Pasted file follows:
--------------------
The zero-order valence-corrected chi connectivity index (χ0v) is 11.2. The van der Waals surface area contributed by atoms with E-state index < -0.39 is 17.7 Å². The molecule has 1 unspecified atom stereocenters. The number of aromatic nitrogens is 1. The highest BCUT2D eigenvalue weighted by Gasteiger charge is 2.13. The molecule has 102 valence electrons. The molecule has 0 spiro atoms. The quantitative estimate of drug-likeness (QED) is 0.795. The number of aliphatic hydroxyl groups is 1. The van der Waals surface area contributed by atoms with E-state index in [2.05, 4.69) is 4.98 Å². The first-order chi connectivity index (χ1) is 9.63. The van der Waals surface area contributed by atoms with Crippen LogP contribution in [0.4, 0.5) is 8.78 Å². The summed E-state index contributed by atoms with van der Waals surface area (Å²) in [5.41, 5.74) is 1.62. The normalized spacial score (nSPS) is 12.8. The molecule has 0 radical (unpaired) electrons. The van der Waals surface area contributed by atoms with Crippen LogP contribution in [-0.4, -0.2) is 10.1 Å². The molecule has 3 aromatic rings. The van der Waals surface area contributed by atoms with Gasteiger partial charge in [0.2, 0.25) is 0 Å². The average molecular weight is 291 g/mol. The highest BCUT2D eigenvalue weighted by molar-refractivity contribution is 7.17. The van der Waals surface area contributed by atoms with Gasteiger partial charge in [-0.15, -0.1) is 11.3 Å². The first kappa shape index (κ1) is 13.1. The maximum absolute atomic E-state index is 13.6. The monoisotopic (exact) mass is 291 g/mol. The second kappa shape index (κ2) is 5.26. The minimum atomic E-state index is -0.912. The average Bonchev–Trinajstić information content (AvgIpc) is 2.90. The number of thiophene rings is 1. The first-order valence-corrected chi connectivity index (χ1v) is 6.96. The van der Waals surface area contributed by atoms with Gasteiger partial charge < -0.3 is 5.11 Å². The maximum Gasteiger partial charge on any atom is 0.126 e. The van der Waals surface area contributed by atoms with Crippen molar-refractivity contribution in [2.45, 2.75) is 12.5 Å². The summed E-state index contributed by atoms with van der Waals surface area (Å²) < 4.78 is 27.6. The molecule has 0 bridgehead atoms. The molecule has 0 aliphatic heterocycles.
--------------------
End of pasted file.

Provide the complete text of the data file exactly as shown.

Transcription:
The zero-order valence-corrected chi connectivity index (χ0v) is 11.2. The van der Waals surface area contributed by atoms with E-state index < -0.39 is 17.7 Å². The molecule has 1 unspecified atom stereocenters. The number of aromatic nitrogens is 1. The highest BCUT2D eigenvalue weighted by Gasteiger charge is 2.13. The molecule has 102 valence electrons. The molecule has 0 spiro atoms. The quantitative estimate of drug-likeness (QED) is 0.795. The number of aliphatic hydroxyl groups is 1. The van der Waals surface area contributed by atoms with E-state index in [2.05, 4.69) is 4.98 Å². The first-order chi connectivity index (χ1) is 9.63. The van der Waals surface area contributed by atoms with Crippen LogP contribution in [0.4, 0.5) is 8.78 Å². The summed E-state index contributed by atoms with van der Waals surface area (Å²) in [5.41, 5.74) is 1.62. The normalized spacial score (nSPS) is 12.8. The molecule has 0 radical (unpaired) electrons. The van der Waals surface area contributed by atoms with Crippen LogP contribution in [-0.4, -0.2) is 10.1 Å². The molecule has 3 aromatic rings. The van der Waals surface area contributed by atoms with Gasteiger partial charge in [0.2, 0.25) is 0 Å². The average molecular weight is 291 g/mol. The highest BCUT2D eigenvalue weighted by molar-refractivity contribution is 7.17. The van der Waals surface area contributed by atoms with Gasteiger partial charge in [-0.15, -0.1) is 11.3 Å². The first kappa shape index (κ1) is 13.1. The maximum absolute atomic E-state index is 13.6. The monoisotopic (exact) mass is 291 g/mol. The second kappa shape index (κ2) is 5.26. The minimum atomic E-state index is -0.912. The average Bonchev–Trinajstić information content (AvgIpc) is 2.90. The number of thiophene rings is 1. The first-order valence-corrected chi connectivity index (χ1v) is 6.96. The van der Waals surface area contributed by atoms with Gasteiger partial charge < -0.3 is 5.11 Å². The maximum Gasteiger partial charge on any atom is 0.126 e. The van der Waals surface area contributed by atoms with Crippen molar-refractivity contribution in [2.45, 2.75) is 12.5 Å². The summed E-state index contributed by atoms with van der Waals surface area (Å²) < 4.78 is 27.6. The molecule has 0 bridgehead atoms. The molecule has 0 aliphatic heterocycles.